Firstly, you need to know what your assets are. And what you are trying to protect from intentional/ unintentional cyber risks:
- Do you store customer data either directly or with a third party?
- Do you have intellectual property that needs to be protected?
- Do you possess financial data or contract terms that cyber-thieves would want?
Then, you need to understand what cyber threats you may face, and which assets may come under fire. Cyber threats are not the same as cyber risks. A threat is an event that can exploit a point of vulnerability to damage an asset. When you have linked cyber threats to your assets, you know what cyber risks you have on hand.
With this information ready, you can then proceed to drafting a cyber risk appetite statement. Defining your cyber risk appetite gives you clarity on many fronts:
- You get clarity on how much risk you are ready to tolerate
- You know how much you are prepared to spend to mitigate the risk
- You gain insights into the prioritization of risks that affect your business
How do you manage cyber risks within your organization?
Cyber risk management is an ongoing process that can be broken down into a few key steps:
Identify the risks: Note your assets, threats, and vulnerabilities. For instance, you may have a weak technological infrastructure with employees working from home on personal devices, and this could lead to company data being more vulnerable. Here are some possible avenues of cyber risk:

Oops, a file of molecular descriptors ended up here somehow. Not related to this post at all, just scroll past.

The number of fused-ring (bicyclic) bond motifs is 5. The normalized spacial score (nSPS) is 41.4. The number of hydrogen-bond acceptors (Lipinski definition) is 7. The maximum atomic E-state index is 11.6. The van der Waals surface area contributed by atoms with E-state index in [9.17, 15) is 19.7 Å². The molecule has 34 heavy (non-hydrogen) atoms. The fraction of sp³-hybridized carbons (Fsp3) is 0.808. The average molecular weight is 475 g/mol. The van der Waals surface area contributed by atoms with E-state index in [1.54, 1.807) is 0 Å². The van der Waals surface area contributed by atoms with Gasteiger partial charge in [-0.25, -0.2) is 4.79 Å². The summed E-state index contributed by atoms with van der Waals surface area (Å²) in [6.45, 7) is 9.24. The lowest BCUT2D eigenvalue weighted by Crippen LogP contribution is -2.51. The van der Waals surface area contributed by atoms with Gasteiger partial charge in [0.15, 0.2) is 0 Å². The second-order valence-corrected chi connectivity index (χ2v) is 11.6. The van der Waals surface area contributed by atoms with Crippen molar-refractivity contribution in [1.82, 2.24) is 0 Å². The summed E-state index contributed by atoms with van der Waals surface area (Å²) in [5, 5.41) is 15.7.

- Opening suspicious emails
- Using personal devices at the workplace (BYOD)
- Failing to log out of accounts
- Using outdated software
- Not scrutinizing third-party vendors
- Setting insecure passwords
- Having weak home Wi-Fi security
- Possessing weak links due to an IoT ecosystem
Assess the risks: At this stage, you need to analyze the risks in terms of their likelihood and severity. Based on that you can forecast what the impact of the risk may be.
Evaluate and prioritize the risks: This becomes easy if you have a well-defined risk appetite statement. You can begin to answer questions such as:
- Which risks can the organization do without?
- Which assets demand the greatest amount of security?
- For how long can the organization delay taking on this risk?
- Do the risks align with the organization’s business strategy?
- What is the organization’s net level of cyber risk?
Respond to the risks: You can modify the impact of a risk by adopting a corrective control. For instance, you can enforce multi-factor authentication for more secure logins, deploy company apps to isolate sensitive data, and adopt a policy for patch/ update management. Exploring the 20 CIS controls can prove to be vital.
Here are some practical ways to reduce cyber risks:
- Educate your staff
- Keep software systems updated
- Draft a cyber security policy and a breach response plan
- Cut down on data transfers
- Avoid downloads as far as possible
- Schedule regular backups
- Limit access to data by assigning privileges
- Encrypt your data
- Invest in a robust cybersecurity system
After treating your risks with controls, you decide to tolerate some cyber risks, terminate others, and transfer the rest to a third party.
Your cyber risk management efforts work best when they tie in with your organization’s risk management framework. Moreover, you should strive for a three-pronged approach of ‘cyber risk assessment’, ‘cyber risk management’ and ‘cyber risk monitoring’. Whether it is enforcement, accountability or the aspect of bringing senior leadership into the game, you can best integrate cyber risk management with your GRC strategy when you have a risk management platform like VComply.
With VComply, you can set in motion cyber risk management lifecycle, invite collaborators to evaluate risks, establish tolerance levels, monitor your risks, assign implement controls to address risks, delegate ownership, and escalate failures, setup alerts and more. This gives you the means to safeguard your organization against internal and external cyber threats in real-time.